Take the 2-minute tour ×
Mathematics Stack Exchange is a question and answer site for people studying math at any level and professionals in related fields. It's 100% free, no registration required.

How should I Describe automorphism groups $\operatorname{Aut}(\mathbb{Z}_9)$ and $\operatorname{Aut}(\mathbb{Z}_3 \times \mathbb{Z}_3)$ ?

If a group G contains a normal subgroup H of order 9, G is generated by H and an element x not in H of order 3, How should I classify all such groups G?

share|improve this question
1  
Can you elaborate on what you consider to be a description? –  Austin Mohr Dec 13 '12 at 0:24

1 Answer 1

Ok, let's take the two separately.

Begin by noting that $\text{Aut}(\mathbb{Z}_9)\to \mathbb{Z}_n^\times$ (where the latter is the unit group) given by $f\mapsto f(1)$ is an isomorphism. So, you know that $\text{Aut}(\mathbb{Z}_9)\cong \mathbb{Z}_9^\times$. Now, it is a common fact the invertible elements of $\mathbb{Z}_n$ are those coprime to $n$. Thus, you at least know that $|\mathbb{Z}_9^\times|=\varphi(9)=6$. Since there is only one abelian group of order $6$ you may conclude that $\mathbb{Z}_9^\times\cong\mathbb{Z}_6$.

Now, the case of $\text{Aut}(\mathbb{Z}_3^2)$ is a little bit tricker. The key is to notice that $\mathbb{Z}_3^2$ is just a two-dimensional $\mathbb{Z}_3$-vector space and that group maps are really just $\mathbb{Z}_3$-linear maps. So, the invertible group maps $\mathbb{Z}_3^2\to\mathbb{Z}_3^2$ are precisely the invertible $\mathbb{Z}_3$-linear maps $\mathbb{Z}_3^2\to\mathbb{Z}_3^2$. But, this last set of maps has a nice description. Namely, by picking a basis for $\mathbb{Z}_3^2$, say $\{(1,0),(0,1)\}$ you can realize isomorphically the set of $\mathbb{Z}_3$-linear maps as just the $2\times2$ invertible matrices over $\mathbb{Z}_3$. Thus, you see that, up to isomorphism, $\text{Aut}(\mathbb{Z}_3^2)$ is just $\text{GL}_2(\mathbb{Z}_3)$.

Now, both of these results have generalizations. The second one is easier. Namely, using the exact same logic, I bet you can prove that for any prime $p$ and any integer $n$ that $\text{Aut}(\mathbb{Z}_p^n)\cong\text{GL}_n(\mathbb{Z}_p)$.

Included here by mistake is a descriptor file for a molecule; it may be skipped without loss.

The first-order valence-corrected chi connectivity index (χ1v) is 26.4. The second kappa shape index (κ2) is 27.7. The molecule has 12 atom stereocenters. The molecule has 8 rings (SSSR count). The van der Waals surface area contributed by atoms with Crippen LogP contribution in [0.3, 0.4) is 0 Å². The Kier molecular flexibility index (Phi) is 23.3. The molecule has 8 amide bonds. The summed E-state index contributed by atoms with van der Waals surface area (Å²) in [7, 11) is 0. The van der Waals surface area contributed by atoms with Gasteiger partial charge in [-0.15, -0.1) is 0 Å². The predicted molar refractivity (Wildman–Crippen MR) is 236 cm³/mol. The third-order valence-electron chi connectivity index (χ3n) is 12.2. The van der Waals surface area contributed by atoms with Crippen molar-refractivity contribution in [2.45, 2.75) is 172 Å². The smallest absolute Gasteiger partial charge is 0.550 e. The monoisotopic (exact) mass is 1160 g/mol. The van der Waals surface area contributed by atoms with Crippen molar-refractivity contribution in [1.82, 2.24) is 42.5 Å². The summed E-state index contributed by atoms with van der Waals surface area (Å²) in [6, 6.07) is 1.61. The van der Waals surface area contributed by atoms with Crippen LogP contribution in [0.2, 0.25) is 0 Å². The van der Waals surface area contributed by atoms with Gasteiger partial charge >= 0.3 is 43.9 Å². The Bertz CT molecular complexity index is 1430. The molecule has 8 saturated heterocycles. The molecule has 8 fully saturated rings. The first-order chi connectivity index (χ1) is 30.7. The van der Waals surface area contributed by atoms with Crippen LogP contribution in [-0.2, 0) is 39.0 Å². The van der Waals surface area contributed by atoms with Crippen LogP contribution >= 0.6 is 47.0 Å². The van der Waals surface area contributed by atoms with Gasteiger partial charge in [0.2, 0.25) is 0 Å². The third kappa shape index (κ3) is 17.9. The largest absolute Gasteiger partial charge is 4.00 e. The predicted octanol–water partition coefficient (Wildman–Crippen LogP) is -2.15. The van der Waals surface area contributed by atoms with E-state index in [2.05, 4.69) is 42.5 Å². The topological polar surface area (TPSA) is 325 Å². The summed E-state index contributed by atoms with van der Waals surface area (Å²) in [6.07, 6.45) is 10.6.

The first is a little harder. You can actually prove, using the exact same technique I mentioned, that $\text{Aut}(\mathbb{Z}_n)$ ($n$ some integer) is just $(\mathbb{Z}_n)^\times$. Now, to find $\mathbb{Z}_n^\times$ it suffices to find $\mathbb{Z}_{p^m}^\times$ for $p$ a prime. This is because, as rings, $\mathbb{Z}_n$ splits into a product of rings of the form $\mathbb{Z}_{p^m}$ (by the Chinese Remainder Theorem). Since this is a ring isomorphism, the unit groups of the two are isomorphic and since the unit group of a product is the product group of the units you get that $\mathbb{Z}_n^\times$ is just a product of groups of the form $\mathbb{Z}_{p^m}^\times$. Now, to find these is a little bit tricky, but you do get the following result:

$$\mathbb{Z}_{p^m}^\times\cong\begin{cases}\mathbb{Z}_{p^{m-1}(p-1)} & \mbox{if}\quad p\text{ is odd}\\ \{e\} & \mbox{if}\quad p=2, m=1\\ \mathbb{Z}_2 & \mbox{if}\quad p=2,m=2\\ \mathbb{Z}_{2^{m-2}}\times\mathbb{Z}_2 & \mbox{if}\quad p=2,m\geqslant 3 \end{cases}$$

If you are really interested in the proof, you can see my blog post about it here.

share|improve this answer
    
If a group G contains a normal subgroup H of order 9, G is generated by H and an element x not in H of order 3, How should I classify all such groups G? –  tom Dec 13 '12 at 5:36
    
@tom: Ask you second question in a new thread. –  user1729 Dec 13 '12 at 11:28

Your Answer

 
discard

By posting your answer, you agree to the privacy policy and terms of service.

Not the answer you're looking for? Browse other questions tagged or ask your own question.